int a[3];
and the declaration
int a[3:1];
define an array of the form
The declaration
int a[3:3];
defines an array of the form
The size of the slot between array elements is 2 X sizeof (int) bytes.
In C, a pointer has only one attribute—the type of object it points to. This attribute is necessary for the correct interpretation of the value of the object
it points to as well as the address operators + and -. These operators are correct only if the pointer’s operands and the pointer’s results point to elements of the same array object. The same rule is valid for the C[ ] language. Therefore, to support the correct interpretation of the address operators, C[ ] introduces one more attribute of the pointer; this attribute is stride. If stride is not specified, it is equal to 1.
In C, when an expression that has integer type is added to or subtracted from a pointer, the integer value is first multiplied by the size of the object pointed to. In C[ ], the multiplier is equal to the product of the pointer’s stride and the size of the object pointed to. In C, when two pointers to elements of the same array object are subtracted, the difference is divided by the size of an element. In C[ ], the divisor is equal to the product of the pointer’s stride and the size of an element.
For example, the declarations
int _ a[] = {0,1,2,3,4}; int * _p1 = (void*)a; int *:2 p2 = (void*)&a[4];
form the following structure of storage
The address expressions p1+2 and p2-1 point to the same element of the array a, namely a[2]. Indeed, the offset from p1 specified by the expression p1+2 is equal to (1 X sizeof (int)) X 2 = 2 X sizeof (int) bytes, and the offset from p2 specified by the expression p2-1 is equal to (2 X sizeof (int)) X (-1) = -2 X sizeof (int) bytes.
In C[ ], access to the e2-th element of an array object e1 is obtained with using one of the expressions e1[e2] or (e2)[e1]. Both are identical to (*(((e1)+(e2)))). Here, e2 is an integer expression, e1 is an lvalue that has the type “array of type.” This lvalue is converted to an expression that has the type “pointer to type” and that points to the intial element of the array object (the attribute stride of the pointer is identical to that of the array object).
In C[ ], an integer nonconstant expression may be used to specify the size of an automatic array, or the stride of an atomatic array or pointer. The following fragment of C[ ] code, which initializes with units the diagonal elements of an n X n matrix, illustrates the use of such dynamic arrays and pointers:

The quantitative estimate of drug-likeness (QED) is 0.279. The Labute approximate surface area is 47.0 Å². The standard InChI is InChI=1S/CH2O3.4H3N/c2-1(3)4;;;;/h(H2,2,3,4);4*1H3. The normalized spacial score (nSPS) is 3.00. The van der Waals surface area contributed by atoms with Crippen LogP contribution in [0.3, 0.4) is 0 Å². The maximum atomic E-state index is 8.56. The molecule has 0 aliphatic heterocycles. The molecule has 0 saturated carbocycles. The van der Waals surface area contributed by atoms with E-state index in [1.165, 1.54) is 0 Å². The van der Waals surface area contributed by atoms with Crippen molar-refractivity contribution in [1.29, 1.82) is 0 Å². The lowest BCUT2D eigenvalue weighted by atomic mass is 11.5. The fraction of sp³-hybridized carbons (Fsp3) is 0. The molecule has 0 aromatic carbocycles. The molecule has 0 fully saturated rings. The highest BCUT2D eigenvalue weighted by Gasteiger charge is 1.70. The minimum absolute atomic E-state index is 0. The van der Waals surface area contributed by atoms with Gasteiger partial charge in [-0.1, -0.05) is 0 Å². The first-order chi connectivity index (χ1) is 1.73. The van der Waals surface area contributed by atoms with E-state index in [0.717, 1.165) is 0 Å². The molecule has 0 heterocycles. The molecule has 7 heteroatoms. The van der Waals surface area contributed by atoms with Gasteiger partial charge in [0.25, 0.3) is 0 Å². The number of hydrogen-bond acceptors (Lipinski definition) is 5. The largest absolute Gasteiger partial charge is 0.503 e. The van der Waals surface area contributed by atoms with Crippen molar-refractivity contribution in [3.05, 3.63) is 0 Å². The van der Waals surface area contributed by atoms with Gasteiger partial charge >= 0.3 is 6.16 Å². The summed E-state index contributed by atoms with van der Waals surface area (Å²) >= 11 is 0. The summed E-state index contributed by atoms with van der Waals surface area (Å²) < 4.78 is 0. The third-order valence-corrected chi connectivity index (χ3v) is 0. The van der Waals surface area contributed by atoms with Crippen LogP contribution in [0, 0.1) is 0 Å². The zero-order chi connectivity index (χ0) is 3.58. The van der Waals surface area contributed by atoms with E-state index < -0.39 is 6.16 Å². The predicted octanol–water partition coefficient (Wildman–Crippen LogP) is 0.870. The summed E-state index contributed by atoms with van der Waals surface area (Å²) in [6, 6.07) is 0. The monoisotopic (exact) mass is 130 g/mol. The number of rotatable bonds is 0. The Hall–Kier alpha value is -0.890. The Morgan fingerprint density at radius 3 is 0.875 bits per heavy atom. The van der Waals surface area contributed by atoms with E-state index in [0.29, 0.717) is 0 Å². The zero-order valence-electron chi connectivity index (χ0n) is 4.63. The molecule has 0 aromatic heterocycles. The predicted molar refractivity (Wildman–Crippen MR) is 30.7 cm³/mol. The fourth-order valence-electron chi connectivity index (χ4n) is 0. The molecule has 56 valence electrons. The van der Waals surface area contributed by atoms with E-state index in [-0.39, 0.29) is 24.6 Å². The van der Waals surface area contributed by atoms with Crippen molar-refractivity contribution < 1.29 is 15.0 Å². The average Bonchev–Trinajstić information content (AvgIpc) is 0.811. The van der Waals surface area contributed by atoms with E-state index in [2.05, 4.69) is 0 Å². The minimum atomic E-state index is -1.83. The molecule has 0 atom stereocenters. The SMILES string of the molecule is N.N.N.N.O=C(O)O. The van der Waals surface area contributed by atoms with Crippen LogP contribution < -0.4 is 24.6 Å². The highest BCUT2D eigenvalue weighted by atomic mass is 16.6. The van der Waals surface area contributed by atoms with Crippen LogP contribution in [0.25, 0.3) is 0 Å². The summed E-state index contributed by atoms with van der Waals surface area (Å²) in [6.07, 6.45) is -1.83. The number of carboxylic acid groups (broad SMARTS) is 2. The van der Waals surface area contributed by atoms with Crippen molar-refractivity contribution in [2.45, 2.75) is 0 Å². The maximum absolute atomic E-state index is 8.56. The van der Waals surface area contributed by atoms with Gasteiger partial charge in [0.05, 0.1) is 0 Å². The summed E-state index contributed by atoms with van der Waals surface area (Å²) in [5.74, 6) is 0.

typedef int (*pDiag)[n:n+1]; int a[n][n]; int j; pDiag p = (void*)a; ... for(j=0; j<n; j++) (*p)[j]=1;
2.6.2.3. Lvector. In C[ ], the value of an array object is a vector. The ith element of the vector is the value of the ith element of the array object.
To support access to an array as the whole, C[ ] introduces the postfix [ ] operator (the blocking operator). The operand of the operator has the type “array of type.” The [ ] operator blocks the conversion of the operand to a pointer. For example, if the arrays a, b, and c are declared as
int a[5], b[5:2], c[5:3];
then expressions a[], b[], and c[] designate arrays a, b, and c as a whole; and expression c[]=a[]+b[] assigns the sum of the vectors that are the values of arrays a and b to the array c. Note that expression a[]+b[] has type “vector of 5 ints.”
In C, an lvalue is an expression designating an object. For example, if the array d is declared as
int d[5][5];
then expressions d[i][j], d, and d[0] are lvalues, while expressions d[i][j]+1 and &d[0] are not. A modifiable lvalue is an lvalue that is allowed as the left operand of an assignment operator. So, while d[i][j] is a modifiable lvalue, d and d[0] are not.
In addition to lvalue, C[ ] introduces the notion of lvector as an expression designating a vector object. Modifiable lvector is an lvector that can be used as the left operand of an assignment operator. Array object is a particular case of vector object. Therefore expressions d, d[0], d[], and d[0][] are lvectors. At the same time, d[] and d[0][] are modifiable lvectors, meanwhile d and d[0] are not.
In principal, the extended notions of array and pointer in concert with the [ ] operator support the access to whole arrays and subarrays. For example, if array a is declared as
int a[4][4];
then the modifiable lvector
(*(int(*)[4:5])a)[]